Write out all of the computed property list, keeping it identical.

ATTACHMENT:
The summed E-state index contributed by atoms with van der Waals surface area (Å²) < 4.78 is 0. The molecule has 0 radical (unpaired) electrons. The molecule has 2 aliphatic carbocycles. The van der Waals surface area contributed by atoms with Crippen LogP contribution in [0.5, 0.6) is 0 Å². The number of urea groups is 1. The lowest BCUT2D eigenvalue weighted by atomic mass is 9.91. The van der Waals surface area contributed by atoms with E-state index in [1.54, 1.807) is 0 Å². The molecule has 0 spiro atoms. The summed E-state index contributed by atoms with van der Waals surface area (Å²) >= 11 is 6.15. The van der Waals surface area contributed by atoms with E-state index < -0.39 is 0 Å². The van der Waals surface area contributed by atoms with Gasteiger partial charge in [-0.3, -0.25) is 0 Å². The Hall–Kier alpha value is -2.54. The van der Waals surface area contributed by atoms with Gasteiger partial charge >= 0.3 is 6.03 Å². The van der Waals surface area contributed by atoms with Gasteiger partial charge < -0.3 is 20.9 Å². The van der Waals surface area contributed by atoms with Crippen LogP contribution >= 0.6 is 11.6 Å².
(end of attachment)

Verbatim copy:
The summed E-state index contributed by atoms with van der Waals surface area (Å²) < 4.78 is 0. The molecule has 0 radical (unpaired) electrons. The molecule has 2 aliphatic carbocycles. The van der Waals surface area contributed by atoms with Crippen LogP contribution in [0.5, 0.6) is 0 Å². The number of urea groups is 1. The lowest BCUT2D eigenvalue weighted by atomic mass is 9.91. The van der Waals surface area contributed by atoms with E-state index in [1.54, 1.807) is 0 Å². The molecule has 0 spiro atoms. The summed E-state index contributed by atoms with van der Waals surface area (Å²) >= 11 is 6.15. The van der Waals surface area contributed by atoms with E-state index < -0.39 is 0 Å². The van der Waals surface area contributed by atoms with Gasteiger partial charge in [-0.3, -0.25) is 0 Å². The Hall–Kier alpha value is -2.54. The van der Waals surface area contributed by atoms with Gasteiger partial charge >= 0.3 is 6.03 Å². The van der Waals surface area contributed by atoms with Gasteiger partial charge < -0.3 is 20.9 Å². The van der Waals surface area contributed by atoms with Crippen LogP contribution >= 0.6 is 11.6 Å².